The Cosmological Questions We All Must Answer.
The fundamental questions presented to us by the transgender movement are not new, but ancient. That those questions were given a better answer than that which transgenderism now offers, and that those answers prevailed for centuries in the West, should be encouraging.
But cosmological conversations about these fundamental questions have not taken place for a long time. Therefore, I suspect many are as poorly versed in those questions and their answers as I was until the last few years, and for that reason we don’t “get” what the conversation over transgenderism is about.
That lack is what drives us into seeing transgenderism either moralistically or as a political or legal issue. And I believe that so long as we see the issues before us in only those two ways, nothing will change. It will be the same old, same old.
What the Cosmological Conversation is About.
The cosmological conversation we have overlooked or, at best, some have understood but sadly refused to join in goes back to the ancient Greeks. So, when Solomon emphasizes throughout Ecclesiastes that “there is nothing new under the Sun,” he was quite right.
A commentary is not the place for a full-blown discussion of the fundamental cosmological debate taking place (one-sided at the moment), and you can read my newest book on the subject if you want to understand how to think through those questions. But I do want to highlight the questions and the answers given by transgender ideology.
The First Cosmological Question That Must Be Answered.
Is the fundamental nature of the cosmos we live in, including what it means to be human, one of permeance or change? In other words, do things have any given nature or meaning or is everything in a state of change and flux? This is the debate between Greek philosophers Parmenides and Heraclitus.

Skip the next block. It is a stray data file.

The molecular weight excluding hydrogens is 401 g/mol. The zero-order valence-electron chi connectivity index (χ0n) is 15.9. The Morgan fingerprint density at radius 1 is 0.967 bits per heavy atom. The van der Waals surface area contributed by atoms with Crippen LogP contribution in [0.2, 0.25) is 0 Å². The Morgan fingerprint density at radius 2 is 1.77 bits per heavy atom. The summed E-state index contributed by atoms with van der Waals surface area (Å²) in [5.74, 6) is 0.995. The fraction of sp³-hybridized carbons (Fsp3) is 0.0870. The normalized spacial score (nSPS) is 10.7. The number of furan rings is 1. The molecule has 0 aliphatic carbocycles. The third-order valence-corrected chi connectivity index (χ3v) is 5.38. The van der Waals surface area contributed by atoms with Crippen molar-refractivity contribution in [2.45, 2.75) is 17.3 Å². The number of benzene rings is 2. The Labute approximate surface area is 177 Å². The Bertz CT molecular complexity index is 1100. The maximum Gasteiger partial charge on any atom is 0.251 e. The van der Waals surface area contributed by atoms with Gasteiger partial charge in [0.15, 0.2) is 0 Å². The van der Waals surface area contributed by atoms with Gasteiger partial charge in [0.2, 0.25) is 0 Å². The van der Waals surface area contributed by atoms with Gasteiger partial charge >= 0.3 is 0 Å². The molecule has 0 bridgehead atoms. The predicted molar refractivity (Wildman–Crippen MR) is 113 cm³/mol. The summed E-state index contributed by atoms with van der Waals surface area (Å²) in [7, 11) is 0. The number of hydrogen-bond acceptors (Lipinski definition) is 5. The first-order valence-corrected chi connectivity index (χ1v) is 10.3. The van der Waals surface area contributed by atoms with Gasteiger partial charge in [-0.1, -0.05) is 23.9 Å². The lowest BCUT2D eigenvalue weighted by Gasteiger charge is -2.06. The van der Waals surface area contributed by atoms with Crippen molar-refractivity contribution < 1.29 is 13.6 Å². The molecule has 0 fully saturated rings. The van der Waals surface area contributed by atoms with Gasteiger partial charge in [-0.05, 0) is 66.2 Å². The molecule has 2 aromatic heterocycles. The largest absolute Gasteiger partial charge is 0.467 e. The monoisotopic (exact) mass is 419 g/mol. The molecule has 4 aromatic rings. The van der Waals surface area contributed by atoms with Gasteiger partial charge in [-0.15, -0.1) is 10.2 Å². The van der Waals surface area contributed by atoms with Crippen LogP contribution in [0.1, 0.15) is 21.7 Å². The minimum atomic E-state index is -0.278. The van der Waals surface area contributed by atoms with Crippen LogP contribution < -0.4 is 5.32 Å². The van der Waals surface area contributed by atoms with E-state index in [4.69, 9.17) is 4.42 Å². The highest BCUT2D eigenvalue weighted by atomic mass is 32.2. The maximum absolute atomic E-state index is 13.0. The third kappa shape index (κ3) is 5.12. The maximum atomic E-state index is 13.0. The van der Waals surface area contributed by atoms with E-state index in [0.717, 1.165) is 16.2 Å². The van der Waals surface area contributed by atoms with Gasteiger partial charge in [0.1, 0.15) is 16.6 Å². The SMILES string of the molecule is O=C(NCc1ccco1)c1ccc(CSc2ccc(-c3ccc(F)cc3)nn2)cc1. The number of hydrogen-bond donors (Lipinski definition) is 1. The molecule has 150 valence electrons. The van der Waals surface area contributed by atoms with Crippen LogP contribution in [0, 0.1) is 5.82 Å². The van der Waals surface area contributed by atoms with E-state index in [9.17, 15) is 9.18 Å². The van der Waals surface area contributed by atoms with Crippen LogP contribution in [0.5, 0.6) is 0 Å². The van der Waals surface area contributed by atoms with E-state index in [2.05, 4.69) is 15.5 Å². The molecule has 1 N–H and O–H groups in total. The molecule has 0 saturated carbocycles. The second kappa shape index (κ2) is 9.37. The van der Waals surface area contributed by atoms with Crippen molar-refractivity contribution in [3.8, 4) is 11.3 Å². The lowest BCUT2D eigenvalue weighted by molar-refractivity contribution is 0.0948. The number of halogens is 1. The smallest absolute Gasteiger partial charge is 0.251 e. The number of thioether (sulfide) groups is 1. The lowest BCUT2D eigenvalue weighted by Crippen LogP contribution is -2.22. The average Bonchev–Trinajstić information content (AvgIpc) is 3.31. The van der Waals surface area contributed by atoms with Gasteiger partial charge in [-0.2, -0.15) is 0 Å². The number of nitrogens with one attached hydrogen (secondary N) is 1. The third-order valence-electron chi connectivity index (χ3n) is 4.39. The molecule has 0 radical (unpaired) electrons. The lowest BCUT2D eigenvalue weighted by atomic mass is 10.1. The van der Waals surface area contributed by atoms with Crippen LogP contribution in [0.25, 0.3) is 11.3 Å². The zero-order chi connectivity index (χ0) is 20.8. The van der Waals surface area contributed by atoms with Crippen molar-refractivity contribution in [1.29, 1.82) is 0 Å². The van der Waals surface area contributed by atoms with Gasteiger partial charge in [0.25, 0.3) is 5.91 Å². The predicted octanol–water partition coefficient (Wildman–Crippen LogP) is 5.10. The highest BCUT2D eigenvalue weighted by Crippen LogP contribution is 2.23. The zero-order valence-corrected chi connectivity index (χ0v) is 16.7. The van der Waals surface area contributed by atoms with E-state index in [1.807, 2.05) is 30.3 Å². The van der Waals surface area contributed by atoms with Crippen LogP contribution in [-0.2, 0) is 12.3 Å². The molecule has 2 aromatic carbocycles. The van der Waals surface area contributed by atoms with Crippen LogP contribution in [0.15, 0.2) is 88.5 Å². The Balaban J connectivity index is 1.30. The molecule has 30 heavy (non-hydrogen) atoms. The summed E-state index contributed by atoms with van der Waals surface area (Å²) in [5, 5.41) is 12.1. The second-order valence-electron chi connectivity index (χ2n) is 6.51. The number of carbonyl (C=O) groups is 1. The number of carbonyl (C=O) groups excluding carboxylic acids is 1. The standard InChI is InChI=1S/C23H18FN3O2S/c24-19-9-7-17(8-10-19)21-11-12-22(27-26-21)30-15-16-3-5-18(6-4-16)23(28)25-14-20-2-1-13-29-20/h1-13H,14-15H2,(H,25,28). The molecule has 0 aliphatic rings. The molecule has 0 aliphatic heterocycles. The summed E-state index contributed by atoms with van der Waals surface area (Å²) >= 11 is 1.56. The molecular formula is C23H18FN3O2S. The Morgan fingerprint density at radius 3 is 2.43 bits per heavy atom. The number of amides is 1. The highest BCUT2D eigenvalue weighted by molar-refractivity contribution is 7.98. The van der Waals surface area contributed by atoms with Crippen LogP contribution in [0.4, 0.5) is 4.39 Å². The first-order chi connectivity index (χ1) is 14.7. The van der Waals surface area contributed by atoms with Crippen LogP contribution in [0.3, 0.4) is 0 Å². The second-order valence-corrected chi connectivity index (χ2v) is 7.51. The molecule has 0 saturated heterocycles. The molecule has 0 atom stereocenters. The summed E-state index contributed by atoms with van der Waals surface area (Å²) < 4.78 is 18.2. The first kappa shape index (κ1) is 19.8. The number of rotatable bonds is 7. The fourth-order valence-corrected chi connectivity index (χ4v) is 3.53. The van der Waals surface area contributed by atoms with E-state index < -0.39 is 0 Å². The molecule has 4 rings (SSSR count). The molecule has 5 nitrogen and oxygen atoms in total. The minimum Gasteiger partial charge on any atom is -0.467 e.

Transgenderism’s Answer: We notice things developing and changing all around us. Thus, transgenderism says the fundamental nature of things is change. The transgender understanding of persons is simply us embracing the next development of human understanding as we move beyond binary thinking.
The Second Cosmological Question That Must Be Answered.
Is the true nature of a thing, including human beings, to be found outside of the thing (or outside of the individual persons) or is it to be found in the thing itself (or in each individual person)? Which is more fundamentally true about the kind of cosmos we live in? This is the debate between Plato and Aristotle.
Transgenderism’s Answer: We notice that no two people are alike and therefore, what it means to be human is to be found in each person and to be answered by each person. Male and female are real biological categories, but we are more than biology, and thus human meaning must be supplied by the human in question.
The Third Cosmological Question That Must Be Answered.
The third question asks whether unity or diversity (differentiation) is more fundamentally true about the kind of cosmos we live in.